The ever so surreptitious X-37b spaceplane has never failed to catch the attention of the media, with speculations ranging from terming it a spy plane to a space bomber.
The project XS-1 is one step closer to completion and is expected to debut in 2020, with the US military claiming that the project will
‘bolster national security by providing short-notice, low-cost access to space.’
The vehicle is called Phantom Express and is a collaboration of Boeing and DARPA, a U.S. Department of Defense agency. Phantom Express has the size of a business jet and is designed to blast off like a rocket beyond the atmosphere. It will then leave the second-stage rocket and satellite in the orbit and turn around to land like an airplane on a runway.
After Elon Musk’s SpaceX, this DARPA-Boeing venture is the second attempt to great reusable launch vehicles that will considerably cut down the cost of sending payloads into space.
‘The reusable first stage … would be prepared for the next flight, potentially within hours,’ DARPA spokesman Jared Adams wrote in an email.
The XS-1 program is scheduled to fly ten flights within ten days and is planned to fly from Cape Canaveral, where other Boeing space programs are also based.
Phantom Express will have the capacity to launch itself into space and will be powered by a liquid-fueled Aerojet Rocketdyne AR-22 engine, and the entire space-plane weighs up to 3,000 pounds (1,361 kg).
‘The program aims to achieve a capability well out of reach today—launches to low Earth orbit in days, as compared to the months or years of preparation currently needed to get a single satellite on orbit,’ DARPA says.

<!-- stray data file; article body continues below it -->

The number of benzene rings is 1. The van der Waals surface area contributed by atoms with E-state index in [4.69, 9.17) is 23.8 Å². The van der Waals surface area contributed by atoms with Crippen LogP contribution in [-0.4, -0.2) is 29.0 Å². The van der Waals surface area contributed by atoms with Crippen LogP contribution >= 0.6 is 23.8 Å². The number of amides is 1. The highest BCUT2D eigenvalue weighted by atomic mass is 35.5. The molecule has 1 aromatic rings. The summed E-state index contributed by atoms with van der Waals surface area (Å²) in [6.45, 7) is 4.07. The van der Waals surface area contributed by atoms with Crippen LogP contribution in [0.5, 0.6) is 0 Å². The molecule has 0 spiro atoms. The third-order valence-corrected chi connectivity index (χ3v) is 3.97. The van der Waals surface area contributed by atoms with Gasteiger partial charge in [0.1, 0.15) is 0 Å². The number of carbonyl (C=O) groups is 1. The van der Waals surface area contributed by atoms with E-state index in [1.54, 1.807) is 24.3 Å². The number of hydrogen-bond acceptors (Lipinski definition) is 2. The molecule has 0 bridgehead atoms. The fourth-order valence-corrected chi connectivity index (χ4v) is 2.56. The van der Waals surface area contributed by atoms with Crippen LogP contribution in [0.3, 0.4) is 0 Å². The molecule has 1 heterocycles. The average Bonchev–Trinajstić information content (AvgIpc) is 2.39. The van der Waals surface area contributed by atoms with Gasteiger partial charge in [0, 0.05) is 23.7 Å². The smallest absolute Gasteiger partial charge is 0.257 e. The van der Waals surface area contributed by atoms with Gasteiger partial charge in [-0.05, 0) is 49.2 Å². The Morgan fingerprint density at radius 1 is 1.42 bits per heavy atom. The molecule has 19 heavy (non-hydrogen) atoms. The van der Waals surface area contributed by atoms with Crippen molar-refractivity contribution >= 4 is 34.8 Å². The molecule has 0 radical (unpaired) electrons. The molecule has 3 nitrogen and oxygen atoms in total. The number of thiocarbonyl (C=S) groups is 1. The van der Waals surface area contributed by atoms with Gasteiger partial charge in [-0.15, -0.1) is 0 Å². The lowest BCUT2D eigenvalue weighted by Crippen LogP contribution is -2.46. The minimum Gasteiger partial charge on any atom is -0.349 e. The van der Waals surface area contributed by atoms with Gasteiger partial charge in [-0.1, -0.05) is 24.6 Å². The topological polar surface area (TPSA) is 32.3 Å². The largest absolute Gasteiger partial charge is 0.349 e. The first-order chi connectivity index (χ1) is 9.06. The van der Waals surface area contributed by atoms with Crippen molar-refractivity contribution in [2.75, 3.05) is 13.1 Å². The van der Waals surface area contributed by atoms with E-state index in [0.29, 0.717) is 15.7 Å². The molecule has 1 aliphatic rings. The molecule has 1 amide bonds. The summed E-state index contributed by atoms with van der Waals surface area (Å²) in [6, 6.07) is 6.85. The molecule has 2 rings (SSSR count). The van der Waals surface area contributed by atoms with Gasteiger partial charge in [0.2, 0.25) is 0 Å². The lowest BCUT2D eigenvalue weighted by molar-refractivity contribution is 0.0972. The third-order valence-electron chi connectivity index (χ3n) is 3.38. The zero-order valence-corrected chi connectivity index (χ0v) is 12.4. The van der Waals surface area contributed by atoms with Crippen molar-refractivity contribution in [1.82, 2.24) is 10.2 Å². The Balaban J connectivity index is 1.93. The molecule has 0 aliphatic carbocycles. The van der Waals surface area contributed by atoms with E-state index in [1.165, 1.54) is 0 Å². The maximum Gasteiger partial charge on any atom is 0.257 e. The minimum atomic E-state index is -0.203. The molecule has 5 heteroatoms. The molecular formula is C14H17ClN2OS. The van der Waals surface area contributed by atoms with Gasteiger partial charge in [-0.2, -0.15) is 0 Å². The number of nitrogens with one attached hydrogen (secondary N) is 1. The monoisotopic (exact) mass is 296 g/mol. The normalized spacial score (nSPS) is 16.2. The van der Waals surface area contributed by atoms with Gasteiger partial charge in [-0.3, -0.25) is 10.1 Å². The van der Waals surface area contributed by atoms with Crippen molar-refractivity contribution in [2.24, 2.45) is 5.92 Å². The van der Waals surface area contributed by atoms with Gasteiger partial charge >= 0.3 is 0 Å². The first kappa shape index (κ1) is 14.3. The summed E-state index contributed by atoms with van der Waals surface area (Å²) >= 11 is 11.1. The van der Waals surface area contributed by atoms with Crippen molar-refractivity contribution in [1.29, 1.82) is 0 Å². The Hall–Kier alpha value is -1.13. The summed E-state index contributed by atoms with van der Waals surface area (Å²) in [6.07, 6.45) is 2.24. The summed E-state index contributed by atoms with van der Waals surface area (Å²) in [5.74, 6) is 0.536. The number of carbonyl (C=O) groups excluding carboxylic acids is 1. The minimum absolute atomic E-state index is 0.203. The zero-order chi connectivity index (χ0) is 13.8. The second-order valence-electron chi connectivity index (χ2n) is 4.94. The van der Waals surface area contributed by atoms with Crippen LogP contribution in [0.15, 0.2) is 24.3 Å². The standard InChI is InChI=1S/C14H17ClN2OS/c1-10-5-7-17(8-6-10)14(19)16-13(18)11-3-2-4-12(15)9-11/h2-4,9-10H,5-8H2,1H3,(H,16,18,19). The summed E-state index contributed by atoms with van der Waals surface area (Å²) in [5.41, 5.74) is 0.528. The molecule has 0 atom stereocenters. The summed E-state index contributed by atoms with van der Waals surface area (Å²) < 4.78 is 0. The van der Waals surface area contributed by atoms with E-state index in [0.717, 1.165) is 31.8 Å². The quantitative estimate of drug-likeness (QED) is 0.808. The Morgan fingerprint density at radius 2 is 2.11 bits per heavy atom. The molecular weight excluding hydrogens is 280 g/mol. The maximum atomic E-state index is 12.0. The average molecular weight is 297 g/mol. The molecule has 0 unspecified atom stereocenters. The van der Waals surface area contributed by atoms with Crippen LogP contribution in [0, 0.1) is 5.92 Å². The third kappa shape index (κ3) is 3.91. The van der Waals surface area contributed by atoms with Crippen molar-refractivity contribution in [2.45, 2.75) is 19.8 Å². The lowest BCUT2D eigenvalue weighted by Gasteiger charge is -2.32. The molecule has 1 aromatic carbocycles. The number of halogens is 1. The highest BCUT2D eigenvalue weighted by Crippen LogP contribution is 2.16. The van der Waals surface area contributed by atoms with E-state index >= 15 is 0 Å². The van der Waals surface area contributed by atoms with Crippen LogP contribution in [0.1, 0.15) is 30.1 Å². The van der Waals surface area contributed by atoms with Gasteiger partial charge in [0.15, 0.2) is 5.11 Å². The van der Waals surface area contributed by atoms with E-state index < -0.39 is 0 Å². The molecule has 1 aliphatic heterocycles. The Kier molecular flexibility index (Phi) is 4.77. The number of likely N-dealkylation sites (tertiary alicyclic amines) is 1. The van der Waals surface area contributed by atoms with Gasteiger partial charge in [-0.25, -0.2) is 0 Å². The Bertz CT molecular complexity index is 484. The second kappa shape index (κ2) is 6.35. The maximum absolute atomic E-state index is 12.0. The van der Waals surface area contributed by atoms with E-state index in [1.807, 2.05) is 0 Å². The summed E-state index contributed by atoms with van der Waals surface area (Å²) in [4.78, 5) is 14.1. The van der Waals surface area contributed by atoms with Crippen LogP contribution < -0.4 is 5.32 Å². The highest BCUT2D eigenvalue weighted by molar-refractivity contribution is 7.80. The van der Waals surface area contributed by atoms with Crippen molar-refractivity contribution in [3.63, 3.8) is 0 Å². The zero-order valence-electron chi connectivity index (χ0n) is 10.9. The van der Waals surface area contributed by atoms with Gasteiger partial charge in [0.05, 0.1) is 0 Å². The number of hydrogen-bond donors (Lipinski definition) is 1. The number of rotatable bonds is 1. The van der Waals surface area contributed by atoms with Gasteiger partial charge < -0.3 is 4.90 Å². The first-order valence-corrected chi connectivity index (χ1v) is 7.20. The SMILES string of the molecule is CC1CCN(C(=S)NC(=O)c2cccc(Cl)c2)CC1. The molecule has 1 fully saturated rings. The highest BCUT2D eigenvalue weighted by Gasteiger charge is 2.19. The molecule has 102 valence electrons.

It claims the plane would ‘revolutionize the Nation’s ability to recover from a catastrophic loss of military or commercial satellites, upon which the Nation today is critically dependent.’
‘The XS-1 would be neither a traditional airplane nor a conventional launch vehicle but rather a combination of the two, with the goal of lowering launch costs by a factor of ten and replacing today’s frustratingly long wait time with launch on demand,’ said Jess Sponable, DARPA program manager.
‘We’re very pleased with Boeing’s progress on the XS-1 through Phase 1 of the program and look forward to continuing our close collaboration in this newly funded progression to Phases 2 and 3—fabrication and flight.’
The project is aimed to help a commercial space deployment service in the future that would operate on minimal costs as little as $5 million or less. This would include the cost of an expendable upper stage and a recurring flight rate of at least ten flights per year, and would be a huge improvement on the current cost and flight frequency.